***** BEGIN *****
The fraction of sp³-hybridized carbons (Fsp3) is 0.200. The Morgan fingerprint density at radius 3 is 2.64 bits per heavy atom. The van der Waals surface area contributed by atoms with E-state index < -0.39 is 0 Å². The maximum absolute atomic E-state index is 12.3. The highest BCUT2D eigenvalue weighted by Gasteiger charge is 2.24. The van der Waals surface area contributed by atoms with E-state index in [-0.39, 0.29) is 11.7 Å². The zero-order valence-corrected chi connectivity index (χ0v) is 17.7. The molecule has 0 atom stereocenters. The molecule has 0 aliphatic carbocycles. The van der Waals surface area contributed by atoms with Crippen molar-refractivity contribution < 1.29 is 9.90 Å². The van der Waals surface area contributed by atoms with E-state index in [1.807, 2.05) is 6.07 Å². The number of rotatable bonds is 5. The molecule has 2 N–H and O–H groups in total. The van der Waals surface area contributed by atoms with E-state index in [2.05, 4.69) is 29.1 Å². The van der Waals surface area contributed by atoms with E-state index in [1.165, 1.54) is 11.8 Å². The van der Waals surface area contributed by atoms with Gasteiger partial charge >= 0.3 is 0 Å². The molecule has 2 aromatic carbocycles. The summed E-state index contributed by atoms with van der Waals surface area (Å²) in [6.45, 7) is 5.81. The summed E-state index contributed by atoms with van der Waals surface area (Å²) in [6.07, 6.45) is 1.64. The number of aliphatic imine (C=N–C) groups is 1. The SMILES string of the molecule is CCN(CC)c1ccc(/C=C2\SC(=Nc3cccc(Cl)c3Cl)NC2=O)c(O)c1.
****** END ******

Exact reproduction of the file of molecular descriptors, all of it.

The fraction of sp³-hybridized carbons (Fsp3) is 0.200. The Morgan fingerprint density at radius 3 is 2.64 bits per heavy atom. The van der Waals surface area contributed by atoms with E-state index < -0.39 is 0 Å². The maximum absolute atomic E-state index is 12.3. The highest BCUT2D eigenvalue weighted by Gasteiger charge is 2.24. The van der Waals surface area contributed by atoms with E-state index in [-0.39, 0.29) is 11.7 Å². The zero-order valence-corrected chi connectivity index (χ0v) is 17.7. The molecule has 0 atom stereocenters. The molecule has 0 aliphatic carbocycles. The van der Waals surface area contributed by atoms with Crippen molar-refractivity contribution < 1.29 is 9.90 Å². The van der Waals surface area contributed by atoms with E-state index in [1.807, 2.05) is 6.07 Å². The number of rotatable bonds is 5. The molecule has 2 N–H and O–H groups in total. The van der Waals surface area contributed by atoms with E-state index in [2.05, 4.69) is 29.1 Å². The van der Waals surface area contributed by atoms with E-state index in [1.165, 1.54) is 11.8 Å². The van der Waals surface area contributed by atoms with Gasteiger partial charge >= 0.3 is 0 Å². The molecule has 2 aromatic carbocycles. The summed E-state index contributed by atoms with van der Waals surface area (Å²) in [6.45, 7) is 5.81. The summed E-state index contributed by atoms with van der Waals surface area (Å²) in [6.07, 6.45) is 1.64. The number of aliphatic imine (C=N–C) groups is 1. The SMILES string of the molecule is CCN(CC)c1ccc(/C=C2\SC(=Nc3cccc(Cl)c3Cl)NC2=O)c(O)c1.